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The system uses GPS and a camera that recognizes road striping to keep you in your lane.How will it compensate for road crown, or variations in elevation in road surface that can cause a car to 'drift' to the right or the left? Whatabout slightly different tire pressures? Even with modern TPMS systems, the vehicle will allow around a +/- 3psi variation, and 6psi difference will easily cause a car to pull one way.
Like I said the notion of a car driving itself without an attentive operator is extremely unlikely to happen. Although you could have the system programmed to handle any of those contingencies rather easily. Cops would be able to send a command to your car to pull itself over. In the event of a catastrophic failure, the car would slow itself to a stop as safely as possible and sound an alarm. The system wouldn't function without someone in the driver seat. Etc.And what about traffic stops? Someone has a license plate light out (lol), who does the ticket go to? And how does the officer even get the car to stop, if - say- the owner/operator is asleep?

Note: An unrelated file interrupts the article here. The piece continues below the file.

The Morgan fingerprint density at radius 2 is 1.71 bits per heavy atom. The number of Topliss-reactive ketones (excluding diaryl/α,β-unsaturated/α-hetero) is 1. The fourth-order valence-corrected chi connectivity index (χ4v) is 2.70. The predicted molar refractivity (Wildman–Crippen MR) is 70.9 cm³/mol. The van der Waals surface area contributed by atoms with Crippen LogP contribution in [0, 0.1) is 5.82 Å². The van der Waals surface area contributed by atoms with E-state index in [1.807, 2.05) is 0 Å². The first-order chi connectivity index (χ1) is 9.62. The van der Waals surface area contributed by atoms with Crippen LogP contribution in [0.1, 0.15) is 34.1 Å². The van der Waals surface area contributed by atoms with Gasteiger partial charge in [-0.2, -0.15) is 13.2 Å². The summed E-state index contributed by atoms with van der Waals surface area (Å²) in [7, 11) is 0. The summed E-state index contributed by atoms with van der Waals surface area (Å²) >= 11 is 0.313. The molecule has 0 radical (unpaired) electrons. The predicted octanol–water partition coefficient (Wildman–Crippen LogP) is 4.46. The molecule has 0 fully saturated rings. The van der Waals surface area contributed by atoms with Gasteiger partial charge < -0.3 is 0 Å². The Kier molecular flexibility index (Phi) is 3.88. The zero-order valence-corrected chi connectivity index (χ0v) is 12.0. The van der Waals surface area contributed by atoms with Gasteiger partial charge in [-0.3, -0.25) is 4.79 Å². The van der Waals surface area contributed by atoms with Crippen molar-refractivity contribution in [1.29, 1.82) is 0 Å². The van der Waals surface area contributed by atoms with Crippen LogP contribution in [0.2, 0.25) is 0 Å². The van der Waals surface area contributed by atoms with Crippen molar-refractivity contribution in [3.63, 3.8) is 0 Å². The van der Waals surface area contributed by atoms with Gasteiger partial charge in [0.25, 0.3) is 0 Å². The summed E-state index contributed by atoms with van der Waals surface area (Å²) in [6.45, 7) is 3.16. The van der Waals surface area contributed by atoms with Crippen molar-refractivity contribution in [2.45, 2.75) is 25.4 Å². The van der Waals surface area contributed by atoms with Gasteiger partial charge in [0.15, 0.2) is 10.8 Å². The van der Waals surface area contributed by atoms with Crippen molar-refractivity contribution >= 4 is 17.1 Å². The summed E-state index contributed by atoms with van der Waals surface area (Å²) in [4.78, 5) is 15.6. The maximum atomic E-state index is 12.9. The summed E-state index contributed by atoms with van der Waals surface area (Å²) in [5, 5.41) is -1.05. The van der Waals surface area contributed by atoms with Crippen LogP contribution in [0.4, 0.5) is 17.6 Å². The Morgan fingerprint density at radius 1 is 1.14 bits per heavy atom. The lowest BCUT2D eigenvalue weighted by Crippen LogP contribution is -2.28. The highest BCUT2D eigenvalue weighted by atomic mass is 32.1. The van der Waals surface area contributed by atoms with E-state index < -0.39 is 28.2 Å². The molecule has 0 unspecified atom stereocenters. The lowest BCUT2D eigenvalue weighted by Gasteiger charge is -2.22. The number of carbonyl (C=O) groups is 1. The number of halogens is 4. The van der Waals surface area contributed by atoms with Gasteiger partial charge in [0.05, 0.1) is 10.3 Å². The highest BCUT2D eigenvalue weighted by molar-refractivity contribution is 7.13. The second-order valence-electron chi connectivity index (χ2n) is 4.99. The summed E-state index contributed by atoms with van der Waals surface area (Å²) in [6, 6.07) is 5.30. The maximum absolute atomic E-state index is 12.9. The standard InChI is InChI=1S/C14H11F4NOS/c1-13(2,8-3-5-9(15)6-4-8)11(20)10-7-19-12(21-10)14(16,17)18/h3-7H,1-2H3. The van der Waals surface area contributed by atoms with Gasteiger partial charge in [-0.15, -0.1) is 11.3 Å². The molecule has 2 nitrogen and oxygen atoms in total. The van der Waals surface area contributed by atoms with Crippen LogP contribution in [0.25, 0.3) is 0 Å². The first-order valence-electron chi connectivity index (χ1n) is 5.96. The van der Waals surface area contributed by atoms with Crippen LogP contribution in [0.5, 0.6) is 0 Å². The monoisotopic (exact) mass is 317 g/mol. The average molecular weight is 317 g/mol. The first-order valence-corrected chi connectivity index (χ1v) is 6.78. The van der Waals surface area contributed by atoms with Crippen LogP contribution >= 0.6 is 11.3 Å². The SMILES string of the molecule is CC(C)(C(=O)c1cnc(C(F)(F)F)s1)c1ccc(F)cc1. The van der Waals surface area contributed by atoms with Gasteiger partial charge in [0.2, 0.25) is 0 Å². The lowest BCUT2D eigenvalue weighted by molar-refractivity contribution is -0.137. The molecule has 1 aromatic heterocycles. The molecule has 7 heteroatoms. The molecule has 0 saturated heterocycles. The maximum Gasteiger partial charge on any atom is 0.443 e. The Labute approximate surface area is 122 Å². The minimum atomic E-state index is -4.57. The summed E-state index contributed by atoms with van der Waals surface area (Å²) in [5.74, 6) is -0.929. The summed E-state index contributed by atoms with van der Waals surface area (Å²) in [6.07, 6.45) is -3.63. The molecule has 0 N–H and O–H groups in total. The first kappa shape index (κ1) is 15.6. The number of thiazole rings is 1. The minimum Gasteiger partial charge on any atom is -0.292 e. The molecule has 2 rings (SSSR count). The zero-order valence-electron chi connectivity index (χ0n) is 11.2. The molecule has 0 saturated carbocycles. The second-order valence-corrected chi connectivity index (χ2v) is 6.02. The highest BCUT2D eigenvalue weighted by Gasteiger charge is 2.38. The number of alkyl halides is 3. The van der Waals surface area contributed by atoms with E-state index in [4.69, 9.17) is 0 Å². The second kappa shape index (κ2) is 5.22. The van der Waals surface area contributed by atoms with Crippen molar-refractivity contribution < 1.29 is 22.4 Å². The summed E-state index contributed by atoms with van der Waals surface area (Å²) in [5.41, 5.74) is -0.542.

Here's another scenario, creepy guy kidnaps a hot 16 year old he met online, duct tapes her up, puts her in the trunk of his driverless Prius (well, hatch...whatever), programs the computer to drive a gajillion miles away, hits start, and hops out of the car....if police locate the car, how are they going to pull it over to rescue the girl?
What if the car has a blowout while the driver is asleep? What if a component fails on the vehicle? Wheel bearing decides it's gonna take a vacation in Shoulderville, and falls the fuck off? What if the owner gets their tires rotated at Sears - even if it's by a guy that went to tire college?
It won't happen.
just think of the Onstar program. does the same thing. cops could call in your plates, car stops on it's own.
But what if you don't pay for the subscription?